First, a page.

No one is tipping Nigeria, but confidence and a favourable draw could carry them far in Brazil
The Super Eagles warm up next week for their Brazilian adventure with a friendly against Scotland at Fulham's Craven Cottage.
Stephen Keshi's team head to the World Cup Finals unbeaten in qualifiers and ranked 44th in the world, without heavy expectation on their shoulders. The African champions are rated by William Hill at only 250/1 to lift the trophy, 24th out of the 32 finalists.
In reality, a run to the quarter-finals would be considered an achievement as Nigeria have never gone beyond the second round before and no African side has gone further than the last eight – Cameroon in 1990, Senegal in 2002 and Ghana in 2010.
And yet there are reasons for cautious optimism. Not only do Nigeria arrive confident after winning the African Cup of Nations last year for the first time since 1994, but they also find themselves in the easier half of the draw, avoiding Brazil, Spain, Colombia, Uruguay, England, Italy and the Netherlands until the semi-finals.
It will be big ask to top a group containing Argentina, but with Iran and Bosnia-Herzegovina the other first-round opponents, Nigeria will feel they have a real chance of finishing in the top two positions in Group F.
Round of 16 opponents would then come from the less than terrifying Group E of Switzerland, France, Ecuador and Honduras, which should give Nigeria genuine hope of reaching the last eight for the first time in their history.
They will be mindful of course of their two second-round odysseys which ended with conflicting fortunes: In 1994 they were two minutes from eliminating Roberto Baggio's Italy, who ended up losing the final on penalties, but went down 2-1, and at France '98 they collapsed surprisingly easily 4-1 to Denmark.
Keshi is cut from the traditional disciplinarian cloth of Nigerian head coaches, but remains popular with his players after the Nations Cup win and loved domestically for his blooding of Nigeria- based players: Despite Nigerian footballers being scattered to the four winds, five of the preliminary squad for Brazil play their trade at home and over 30 have been called up over the past year.
'Big Boss' Keshi & his assistant Daniel Amokachi are also fondly remembered as skipper and striker for Nigeria at USA '94, their country's historic first World Cup Finals appearance.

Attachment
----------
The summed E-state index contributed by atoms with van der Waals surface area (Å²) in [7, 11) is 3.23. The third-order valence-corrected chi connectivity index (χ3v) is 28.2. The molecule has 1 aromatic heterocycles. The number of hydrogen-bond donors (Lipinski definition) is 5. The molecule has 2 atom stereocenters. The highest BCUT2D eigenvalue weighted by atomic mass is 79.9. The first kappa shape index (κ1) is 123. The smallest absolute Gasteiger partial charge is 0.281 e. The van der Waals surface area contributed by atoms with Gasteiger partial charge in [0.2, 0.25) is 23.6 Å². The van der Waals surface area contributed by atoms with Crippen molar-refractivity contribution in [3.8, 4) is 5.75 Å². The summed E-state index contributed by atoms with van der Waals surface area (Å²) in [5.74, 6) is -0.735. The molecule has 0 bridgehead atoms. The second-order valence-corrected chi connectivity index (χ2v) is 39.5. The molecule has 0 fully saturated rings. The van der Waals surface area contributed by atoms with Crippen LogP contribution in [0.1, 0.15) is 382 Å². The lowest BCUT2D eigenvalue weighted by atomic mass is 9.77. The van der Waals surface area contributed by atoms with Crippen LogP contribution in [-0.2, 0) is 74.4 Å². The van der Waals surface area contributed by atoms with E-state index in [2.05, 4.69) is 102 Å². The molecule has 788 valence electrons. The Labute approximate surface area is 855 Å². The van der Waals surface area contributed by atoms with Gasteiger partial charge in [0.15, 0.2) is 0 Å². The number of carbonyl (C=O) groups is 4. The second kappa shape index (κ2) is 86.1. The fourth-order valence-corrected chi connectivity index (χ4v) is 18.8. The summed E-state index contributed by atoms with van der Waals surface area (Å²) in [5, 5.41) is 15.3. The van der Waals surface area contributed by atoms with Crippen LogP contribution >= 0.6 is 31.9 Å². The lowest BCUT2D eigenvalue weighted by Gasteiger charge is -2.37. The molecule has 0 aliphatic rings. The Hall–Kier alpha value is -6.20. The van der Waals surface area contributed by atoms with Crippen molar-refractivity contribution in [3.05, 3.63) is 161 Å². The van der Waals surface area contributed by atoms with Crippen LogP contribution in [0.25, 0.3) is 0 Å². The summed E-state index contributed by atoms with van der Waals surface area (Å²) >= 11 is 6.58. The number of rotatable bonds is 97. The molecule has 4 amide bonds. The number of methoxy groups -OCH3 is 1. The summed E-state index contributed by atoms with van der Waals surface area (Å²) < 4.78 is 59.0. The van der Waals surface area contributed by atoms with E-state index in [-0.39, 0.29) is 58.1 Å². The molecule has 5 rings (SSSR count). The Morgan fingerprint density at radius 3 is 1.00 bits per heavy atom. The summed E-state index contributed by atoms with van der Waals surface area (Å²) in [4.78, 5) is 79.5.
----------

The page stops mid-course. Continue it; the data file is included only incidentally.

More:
Softly-spoken goalkeeper and captain Vincent Enyeama speaks highly of his manager. "He is a great guy," he told FIFA.com, "a man-manager who tries to build a team on unity." Chelsea’s Jon-Obi Mikel added, "He always wants you to work 110% every day in training and in games…and I think every player is enjoying the challenge."
Mikel is the best known Nigerian player worldwide after eight successful seasons with Chelsea, but has yet to feature in a World Cup Finals. The pivot of the side's attack-minded 4-4-1-1 formation, Mikel's job is to orchestrate the attacks using his pacy wingmen Victor Moses and Ahmed Musa.
Behind Mikel just to his right, Lazio’s young anchorman Ogenyi Oyazi has impressed recently and additional speed can be injected into the attack from Brescia’s Nnamdi Oduamadi and Heerenveen's Uche Nwofor. Expect vertical play from Nigeria instead of possession football or a slow build-up.
Kesha has to choose between Chievo's Victor Obinna or Fenerbahce's Emanuel Emanike as the main marksman. Another option could be Stoke’s Peter Odemwingie or Newcastle veteran Shola Ameobi, and the team can adjust to 4-2-3-1 or 4-3-3 when required to accommodate more than one striker.
At the back is where Nigeria will sink or swim. It is hard to glean much from their African qualifiers against Malawi, Kenya, Namibia and Ethiopia, so the friendly clashes with Scotland and after that Greece and the USA before flying to Brazil will be illuminating.
When Nigeria last met decent overseas opposition, competitively in last summer's Confederations Cup, they lost to Spain and Uruguay.
The expected centre-back pairing of Middlesbrough's Kenneth Omeruo and Caykur Rizespor's Godfrey Oboabona have a combined age of only 44, though Keshi may be tempted to field 24 year-old Azubuike Egwuekwe, who plies his trade in Nigeria with Warri Wolves and has 31 caps.
Keshi's team will play on the front foot in Brazil and should entertain the neutrals with fast and attacking football. If there are question marks they surround their untested defence, although Keshi has worked hard to get his back four working as a solid unit.
Team spirit, so often an African bugbear, will not be a problem this time around.
"We all go out there and help each other and play for each other and support each other. We are all in it together," confirmed Mikel.
In a nation in the news for ethnic and religious strife and boasting 521 different tongues, the common language of football and the Super Eagles at the World Cup will bring 170 million people in Africa's most populous country together for a month.
And unity is the key.
(c) Sean O'Conor & Soccerphile